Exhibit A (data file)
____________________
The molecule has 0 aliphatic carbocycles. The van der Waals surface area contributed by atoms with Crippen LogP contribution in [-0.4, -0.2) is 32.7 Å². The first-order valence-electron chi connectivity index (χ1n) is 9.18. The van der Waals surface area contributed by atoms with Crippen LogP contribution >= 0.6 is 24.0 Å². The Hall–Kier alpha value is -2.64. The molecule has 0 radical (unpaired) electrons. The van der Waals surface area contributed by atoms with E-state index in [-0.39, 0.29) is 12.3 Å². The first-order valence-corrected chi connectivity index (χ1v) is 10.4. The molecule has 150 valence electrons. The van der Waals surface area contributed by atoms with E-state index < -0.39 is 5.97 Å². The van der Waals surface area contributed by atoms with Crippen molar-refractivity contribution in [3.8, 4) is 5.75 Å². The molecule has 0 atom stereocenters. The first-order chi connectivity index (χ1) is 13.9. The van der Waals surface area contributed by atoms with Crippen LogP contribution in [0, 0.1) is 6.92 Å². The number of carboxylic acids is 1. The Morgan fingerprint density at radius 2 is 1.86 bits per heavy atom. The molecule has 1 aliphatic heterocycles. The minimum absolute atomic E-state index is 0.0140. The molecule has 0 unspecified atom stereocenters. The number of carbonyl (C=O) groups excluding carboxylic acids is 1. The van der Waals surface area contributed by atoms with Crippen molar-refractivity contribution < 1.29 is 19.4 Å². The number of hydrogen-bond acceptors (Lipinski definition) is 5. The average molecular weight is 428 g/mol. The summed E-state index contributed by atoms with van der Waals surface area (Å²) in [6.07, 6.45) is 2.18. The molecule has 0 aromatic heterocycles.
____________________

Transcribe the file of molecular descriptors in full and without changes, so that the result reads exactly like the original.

The molecule has 0 aliphatic carbocycles. The van der Waals surface area contributed by atoms with Crippen LogP contribution in [-0.4, -0.2) is 32.7 Å². The first-order valence-electron chi connectivity index (χ1n) is 9.18. The van der Waals surface area contributed by atoms with Crippen LogP contribution >= 0.6 is 24.0 Å². The Hall–Kier alpha value is -2.64. The molecule has 0 radical (unpaired) electrons. The van der Waals surface area contributed by atoms with E-state index in [-0.39, 0.29) is 12.3 Å². The first-order valence-corrected chi connectivity index (χ1v) is 10.4. The molecule has 150 valence electrons. The van der Waals surface area contributed by atoms with E-state index < -0.39 is 5.97 Å². The van der Waals surface area contributed by atoms with Crippen molar-refractivity contribution in [3.8, 4) is 5.75 Å². The molecule has 0 atom stereocenters. The first-order chi connectivity index (χ1) is 13.9. The van der Waals surface area contributed by atoms with Crippen LogP contribution in [0, 0.1) is 6.92 Å². The number of carboxylic acids is 1. The Morgan fingerprint density at radius 2 is 1.86 bits per heavy atom. The molecule has 1 aliphatic heterocycles. The minimum absolute atomic E-state index is 0.0140. The molecule has 0 unspecified atom stereocenters. The number of carbonyl (C=O) groups excluding carboxylic acids is 1. The van der Waals surface area contributed by atoms with Crippen molar-refractivity contribution < 1.29 is 19.4 Å². The number of hydrogen-bond acceptors (Lipinski definition) is 5. The average molecular weight is 428 g/mol. The summed E-state index contributed by atoms with van der Waals surface area (Å²) in [6.07, 6.45) is 2.18. The molecule has 0 aromatic heterocycles.